Government spending in China rises 10.3% year-on-year in August

13 Sep 16

Government spending in China rose 10.3% in August compared with the same period last year, according to the country’s ministry of finance.



Increased government spending in China has bolstered demand for materials such as steel, cement and iron.


The figures also showed a sharp increase in expenditure compared with July, as the government works to prop up growth with increased spending. This explains the boost in growth recorded in some sectors of the economy, seen in separate figures from the National Bureau of Statistics also published today.

The government’s spending spree, much of which was concentrated on infrastructure, helped boost demand for materials including coal, iron, cement and steel, pushing China’s industrial output up 6.3% from a year earlier.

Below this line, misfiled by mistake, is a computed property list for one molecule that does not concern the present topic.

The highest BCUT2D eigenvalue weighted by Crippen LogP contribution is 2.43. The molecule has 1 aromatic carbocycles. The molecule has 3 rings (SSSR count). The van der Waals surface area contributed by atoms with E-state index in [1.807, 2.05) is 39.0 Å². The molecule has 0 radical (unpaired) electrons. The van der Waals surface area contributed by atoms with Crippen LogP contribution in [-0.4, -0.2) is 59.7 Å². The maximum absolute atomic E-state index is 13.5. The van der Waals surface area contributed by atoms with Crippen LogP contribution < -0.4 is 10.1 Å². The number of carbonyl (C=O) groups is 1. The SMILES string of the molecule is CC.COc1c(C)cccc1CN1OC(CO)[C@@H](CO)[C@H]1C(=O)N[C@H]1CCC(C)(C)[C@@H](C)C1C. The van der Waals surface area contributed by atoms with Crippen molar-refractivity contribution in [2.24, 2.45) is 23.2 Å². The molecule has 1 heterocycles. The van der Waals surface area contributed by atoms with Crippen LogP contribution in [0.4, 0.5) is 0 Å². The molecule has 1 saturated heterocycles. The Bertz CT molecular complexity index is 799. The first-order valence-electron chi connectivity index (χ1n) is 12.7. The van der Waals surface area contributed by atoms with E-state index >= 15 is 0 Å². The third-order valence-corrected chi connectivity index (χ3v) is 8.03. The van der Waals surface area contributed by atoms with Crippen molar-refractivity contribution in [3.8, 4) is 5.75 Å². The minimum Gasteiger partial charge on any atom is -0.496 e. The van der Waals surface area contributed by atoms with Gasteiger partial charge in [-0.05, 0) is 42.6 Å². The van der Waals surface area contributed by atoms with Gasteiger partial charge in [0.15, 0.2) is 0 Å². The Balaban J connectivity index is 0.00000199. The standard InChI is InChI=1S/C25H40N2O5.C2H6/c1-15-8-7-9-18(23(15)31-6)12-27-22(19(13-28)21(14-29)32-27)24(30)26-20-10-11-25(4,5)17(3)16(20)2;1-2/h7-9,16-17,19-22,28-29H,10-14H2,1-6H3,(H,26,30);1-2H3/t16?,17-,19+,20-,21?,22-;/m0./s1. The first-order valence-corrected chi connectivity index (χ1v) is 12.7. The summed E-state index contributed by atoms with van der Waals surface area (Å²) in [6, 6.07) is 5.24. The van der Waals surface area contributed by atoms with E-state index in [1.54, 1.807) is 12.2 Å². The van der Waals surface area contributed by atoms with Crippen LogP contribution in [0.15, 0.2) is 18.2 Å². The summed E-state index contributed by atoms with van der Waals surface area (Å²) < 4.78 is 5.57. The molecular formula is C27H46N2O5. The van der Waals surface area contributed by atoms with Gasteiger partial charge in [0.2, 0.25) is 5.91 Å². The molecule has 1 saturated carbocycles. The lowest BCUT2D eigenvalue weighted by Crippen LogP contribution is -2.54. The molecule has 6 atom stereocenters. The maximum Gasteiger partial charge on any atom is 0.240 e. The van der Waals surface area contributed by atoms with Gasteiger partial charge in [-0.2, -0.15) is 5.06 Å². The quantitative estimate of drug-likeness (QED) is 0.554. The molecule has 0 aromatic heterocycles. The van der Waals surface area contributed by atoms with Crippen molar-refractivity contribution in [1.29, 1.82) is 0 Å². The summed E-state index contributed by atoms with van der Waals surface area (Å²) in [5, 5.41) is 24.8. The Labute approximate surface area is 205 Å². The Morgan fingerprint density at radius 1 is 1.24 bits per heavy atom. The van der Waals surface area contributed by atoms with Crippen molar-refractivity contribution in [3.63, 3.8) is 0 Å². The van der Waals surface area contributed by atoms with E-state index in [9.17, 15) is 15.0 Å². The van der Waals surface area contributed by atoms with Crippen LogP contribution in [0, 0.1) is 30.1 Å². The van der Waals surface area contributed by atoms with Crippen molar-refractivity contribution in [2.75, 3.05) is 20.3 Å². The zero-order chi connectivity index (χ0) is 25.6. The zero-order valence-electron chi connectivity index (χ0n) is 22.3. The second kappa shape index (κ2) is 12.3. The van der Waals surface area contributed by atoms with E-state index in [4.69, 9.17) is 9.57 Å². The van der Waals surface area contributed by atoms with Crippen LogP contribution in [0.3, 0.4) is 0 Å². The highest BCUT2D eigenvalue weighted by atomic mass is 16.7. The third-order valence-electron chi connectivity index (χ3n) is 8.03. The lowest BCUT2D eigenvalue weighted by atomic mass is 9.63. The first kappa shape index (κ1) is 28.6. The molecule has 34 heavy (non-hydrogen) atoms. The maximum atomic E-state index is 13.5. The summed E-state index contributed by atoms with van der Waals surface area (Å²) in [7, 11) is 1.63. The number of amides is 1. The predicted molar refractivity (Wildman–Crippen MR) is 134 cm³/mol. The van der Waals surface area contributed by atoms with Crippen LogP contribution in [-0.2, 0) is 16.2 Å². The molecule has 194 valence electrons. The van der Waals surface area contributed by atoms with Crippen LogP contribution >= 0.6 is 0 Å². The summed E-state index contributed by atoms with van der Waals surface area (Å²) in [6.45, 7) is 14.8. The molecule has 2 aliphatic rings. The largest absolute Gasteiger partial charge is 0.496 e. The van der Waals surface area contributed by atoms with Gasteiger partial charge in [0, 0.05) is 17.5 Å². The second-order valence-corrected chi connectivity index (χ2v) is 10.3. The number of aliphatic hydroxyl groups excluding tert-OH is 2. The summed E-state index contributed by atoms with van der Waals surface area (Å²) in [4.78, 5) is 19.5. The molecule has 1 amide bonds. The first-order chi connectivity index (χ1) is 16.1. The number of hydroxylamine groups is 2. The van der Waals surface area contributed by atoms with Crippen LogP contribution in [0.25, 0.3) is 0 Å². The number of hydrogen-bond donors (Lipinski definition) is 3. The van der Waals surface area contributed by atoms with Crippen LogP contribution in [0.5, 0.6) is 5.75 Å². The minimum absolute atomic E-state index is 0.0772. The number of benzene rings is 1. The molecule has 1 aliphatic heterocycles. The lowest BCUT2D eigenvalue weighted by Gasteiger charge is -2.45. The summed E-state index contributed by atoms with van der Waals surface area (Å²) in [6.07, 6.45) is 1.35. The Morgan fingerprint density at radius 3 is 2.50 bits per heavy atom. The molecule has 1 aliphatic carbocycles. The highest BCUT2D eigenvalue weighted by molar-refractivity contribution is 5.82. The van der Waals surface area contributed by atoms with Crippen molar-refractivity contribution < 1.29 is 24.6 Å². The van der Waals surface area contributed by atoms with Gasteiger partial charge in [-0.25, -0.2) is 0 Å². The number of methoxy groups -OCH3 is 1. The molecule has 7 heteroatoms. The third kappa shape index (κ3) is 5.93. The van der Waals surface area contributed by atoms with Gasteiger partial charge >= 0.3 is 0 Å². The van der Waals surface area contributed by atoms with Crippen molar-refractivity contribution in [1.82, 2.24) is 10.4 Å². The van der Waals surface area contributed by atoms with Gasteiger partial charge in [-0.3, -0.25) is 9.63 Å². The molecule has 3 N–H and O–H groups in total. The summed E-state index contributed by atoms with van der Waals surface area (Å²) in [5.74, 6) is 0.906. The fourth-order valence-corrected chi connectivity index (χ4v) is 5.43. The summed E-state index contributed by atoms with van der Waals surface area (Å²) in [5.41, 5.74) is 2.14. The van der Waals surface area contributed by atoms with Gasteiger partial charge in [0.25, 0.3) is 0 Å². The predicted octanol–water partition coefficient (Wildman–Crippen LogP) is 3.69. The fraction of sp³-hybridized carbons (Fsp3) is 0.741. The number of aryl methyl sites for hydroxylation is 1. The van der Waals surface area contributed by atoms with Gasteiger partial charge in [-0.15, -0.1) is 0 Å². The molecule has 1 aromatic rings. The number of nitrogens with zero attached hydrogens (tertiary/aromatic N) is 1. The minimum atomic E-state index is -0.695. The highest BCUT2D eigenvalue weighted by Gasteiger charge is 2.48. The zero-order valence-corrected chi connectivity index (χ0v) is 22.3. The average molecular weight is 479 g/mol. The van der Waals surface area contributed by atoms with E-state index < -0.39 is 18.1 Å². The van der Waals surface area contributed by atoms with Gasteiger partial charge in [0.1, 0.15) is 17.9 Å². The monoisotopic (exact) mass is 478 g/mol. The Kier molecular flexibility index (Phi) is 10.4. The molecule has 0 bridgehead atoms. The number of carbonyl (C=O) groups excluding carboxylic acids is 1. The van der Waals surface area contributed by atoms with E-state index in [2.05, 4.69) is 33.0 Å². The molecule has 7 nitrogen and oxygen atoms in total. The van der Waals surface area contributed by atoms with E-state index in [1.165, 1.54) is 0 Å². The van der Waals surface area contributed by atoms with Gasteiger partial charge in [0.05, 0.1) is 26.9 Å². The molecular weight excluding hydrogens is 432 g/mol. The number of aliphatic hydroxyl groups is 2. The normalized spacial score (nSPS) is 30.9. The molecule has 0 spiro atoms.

Strong housing and retail markets also contributed to the better-than-expected official economic data. This suggests the government’s target of 6.5-7% growth in 2016 is still within reach, and that the economy is stabilising after a shift away from manufacturing to services.

However, the spending figures belie a concerning imbalance between public and private investment. The latter has been cooling substantially and grew at record lows of just 2.1% in the first eight months of the year.

For now, the government has been forced to step in and pick up the slack, but analysts are questioning how sustainable its support for the economy is in the long term.

While spending in the first eight months of the year was up 12.7% on a year earlier, revenues had risen by just 6%.

Concerns around the country’s growing debt load, especially in the inefficient state-owned sector, are also on the rise.

Following years of rapid growth in the world’s second-largest economy, China was forced to undergo the difficult transition to a more sustainable, slower growth model.

The nation was knocked off the top spot as the world’s fastest growing major economy by India earlier this year. 

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